Educating Disadvantaged Children: Part 2 I Oxford Open Learning
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Educating Disadvantaged Children: Part 2

Tackling Toxic Cultures In Schools

So, in Part 1 I discussed my experience of working in an academy with disadvantaged and SEND children in the UK. The main problem I identified was a toxic culture, which means no amount of investment alone will fix the issue. Here are my proposed methods of improving the culture and laying the foundations for success.


As I said, these are the primary building blocks of success. Building without sorting these out is not going to make a stable structure. Unfortunately, my number one building block isn’t cheap and I don’t think there’s a way around it. Many of these children do not get the constructive adult attention they need at home. A class with up to 30 children means they have to work independently a lot of the time. This is not something they are always capable of. The foundation of productive learning for these students is very small groups. Not only this, but in those groups (or 1-1 if possible), they need to work through the deeper issues.

The Deeper Issues

Many of these children, as I said, don’t have a nice environment at home. That is not a factor that the school has much control over (short of reporting it in extreme cases). What they can control, however, is how they deal with the fallout that this deprivation causes. If a child is angry because their parents are not supporting them emotionally, they often can’t just slip into the back of a 30-strong Maths lesson and get on with work. This particularly applies
when students haven’t yet seen any use for a given skill in their lives. The anger they feel is far stronger than any interest they may have in a school subject. The best way to vent that anger is to disrupt the class and create confrontation.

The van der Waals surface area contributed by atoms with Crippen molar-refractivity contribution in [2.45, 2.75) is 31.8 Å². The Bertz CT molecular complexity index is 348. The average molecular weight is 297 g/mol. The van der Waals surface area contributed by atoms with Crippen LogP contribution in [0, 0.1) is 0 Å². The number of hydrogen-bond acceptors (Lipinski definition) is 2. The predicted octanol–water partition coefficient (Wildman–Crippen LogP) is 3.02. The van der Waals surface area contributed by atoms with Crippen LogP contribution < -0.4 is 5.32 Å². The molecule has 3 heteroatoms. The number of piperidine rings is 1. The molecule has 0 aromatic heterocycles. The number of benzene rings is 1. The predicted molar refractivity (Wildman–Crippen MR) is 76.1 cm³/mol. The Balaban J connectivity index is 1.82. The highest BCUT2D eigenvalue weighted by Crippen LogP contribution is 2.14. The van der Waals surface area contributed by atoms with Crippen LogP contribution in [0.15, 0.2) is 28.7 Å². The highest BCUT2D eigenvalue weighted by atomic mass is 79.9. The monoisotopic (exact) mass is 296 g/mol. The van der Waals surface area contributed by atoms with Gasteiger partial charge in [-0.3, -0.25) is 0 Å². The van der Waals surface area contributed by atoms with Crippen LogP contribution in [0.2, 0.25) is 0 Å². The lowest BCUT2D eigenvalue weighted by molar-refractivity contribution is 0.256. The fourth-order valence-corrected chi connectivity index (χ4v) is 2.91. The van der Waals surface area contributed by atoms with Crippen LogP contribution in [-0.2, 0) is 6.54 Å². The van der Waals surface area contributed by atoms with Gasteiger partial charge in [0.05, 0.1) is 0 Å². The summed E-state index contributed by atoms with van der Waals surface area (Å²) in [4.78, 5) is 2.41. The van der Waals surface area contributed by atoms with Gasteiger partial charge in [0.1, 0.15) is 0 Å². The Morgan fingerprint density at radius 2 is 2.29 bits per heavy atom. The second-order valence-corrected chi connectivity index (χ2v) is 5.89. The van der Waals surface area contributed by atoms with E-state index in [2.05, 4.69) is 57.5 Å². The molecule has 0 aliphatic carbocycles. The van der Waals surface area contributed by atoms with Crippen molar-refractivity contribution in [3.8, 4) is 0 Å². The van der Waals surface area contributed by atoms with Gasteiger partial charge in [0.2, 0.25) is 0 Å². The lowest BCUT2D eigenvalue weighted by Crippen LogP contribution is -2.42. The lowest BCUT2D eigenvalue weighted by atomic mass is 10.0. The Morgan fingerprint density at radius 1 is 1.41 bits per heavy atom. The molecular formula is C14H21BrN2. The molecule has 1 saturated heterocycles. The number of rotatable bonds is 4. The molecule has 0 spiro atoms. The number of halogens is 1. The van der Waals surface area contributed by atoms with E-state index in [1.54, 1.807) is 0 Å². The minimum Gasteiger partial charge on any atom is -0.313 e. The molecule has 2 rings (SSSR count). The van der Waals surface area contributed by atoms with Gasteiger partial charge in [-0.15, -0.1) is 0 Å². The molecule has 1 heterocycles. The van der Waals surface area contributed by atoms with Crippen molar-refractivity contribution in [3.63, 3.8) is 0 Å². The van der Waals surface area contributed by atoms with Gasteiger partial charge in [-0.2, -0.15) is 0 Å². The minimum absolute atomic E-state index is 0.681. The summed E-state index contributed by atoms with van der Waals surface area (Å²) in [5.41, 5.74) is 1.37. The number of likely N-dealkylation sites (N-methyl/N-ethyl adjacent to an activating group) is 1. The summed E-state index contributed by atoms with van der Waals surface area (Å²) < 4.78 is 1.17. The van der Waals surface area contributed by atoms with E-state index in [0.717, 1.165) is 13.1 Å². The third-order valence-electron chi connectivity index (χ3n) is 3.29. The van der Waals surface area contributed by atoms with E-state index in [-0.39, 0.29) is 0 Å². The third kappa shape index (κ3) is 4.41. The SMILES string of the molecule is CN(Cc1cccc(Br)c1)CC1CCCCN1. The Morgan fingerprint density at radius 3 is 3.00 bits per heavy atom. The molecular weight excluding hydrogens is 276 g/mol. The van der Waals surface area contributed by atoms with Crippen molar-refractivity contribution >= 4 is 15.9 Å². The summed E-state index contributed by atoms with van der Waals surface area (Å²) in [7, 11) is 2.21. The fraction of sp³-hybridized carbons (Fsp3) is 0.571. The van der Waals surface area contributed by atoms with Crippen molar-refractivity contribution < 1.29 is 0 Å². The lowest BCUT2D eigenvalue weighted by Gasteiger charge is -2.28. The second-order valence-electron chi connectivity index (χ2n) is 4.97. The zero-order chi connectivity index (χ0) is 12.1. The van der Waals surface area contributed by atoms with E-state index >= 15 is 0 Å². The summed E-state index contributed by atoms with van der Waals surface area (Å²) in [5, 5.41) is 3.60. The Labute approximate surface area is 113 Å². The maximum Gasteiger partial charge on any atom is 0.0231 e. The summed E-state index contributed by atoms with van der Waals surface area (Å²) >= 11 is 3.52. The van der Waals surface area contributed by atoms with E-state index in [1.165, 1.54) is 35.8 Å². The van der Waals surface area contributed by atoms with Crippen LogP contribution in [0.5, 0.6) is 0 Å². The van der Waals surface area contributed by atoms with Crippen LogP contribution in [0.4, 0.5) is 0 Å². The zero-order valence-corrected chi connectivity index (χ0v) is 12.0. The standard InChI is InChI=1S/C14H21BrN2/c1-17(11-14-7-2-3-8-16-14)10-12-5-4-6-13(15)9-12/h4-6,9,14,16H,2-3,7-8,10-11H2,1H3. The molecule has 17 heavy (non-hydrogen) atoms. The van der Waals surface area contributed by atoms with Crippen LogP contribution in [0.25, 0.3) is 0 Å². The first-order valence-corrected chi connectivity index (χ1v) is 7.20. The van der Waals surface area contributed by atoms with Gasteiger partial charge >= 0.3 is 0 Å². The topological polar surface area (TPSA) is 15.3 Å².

How To Implement This

Obviously, students can’t all have 1-1 psychologists to get them started in the morning. But we can make some inroads into these issues. The inflexibility of the curriculum blocks a lot of this, however.

If students are allowed to focus on what they enjoy at school, it can help them to gain confidence and emotional stability. Maths is a particular problem, as it is difficult and abstract. It caused a number of my students to lose their temper and be thrown out every lesson. These students would then sit around for an hour, before getting a detention. That means they lose around 2-3 hours of their time. Was the Maths lesson that important?

In my experience, when students find their passions, the rest can be filled in later. I’m not advocating dropping Maths or anything so extreme. I would just say that giving educators flexibility to think outside the box could make some difference.

That could mean taking a term off a subject to experiment with alternative activities at which they excel, mixing age groups when necessary, letting students teach the lesson, getting them to build something genuinely useful. Anything can work, it all depends on the context. No one dislikes everything, after all.

This must be connected to close, personal attention – at least some of the time. As students grow in confidence, I have found that high expectations – when related to the student’s abilities and interests- lead to high achievers. Ever-so gradually, this can change a culture.

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Hi, my name's Phil. I am a Content Writer and Producer. My background is a mixture of education, social media and management. I've spent a lot of my career working in Latin America and Spain, and I have a love for languages and education. I also have my own blogsite:

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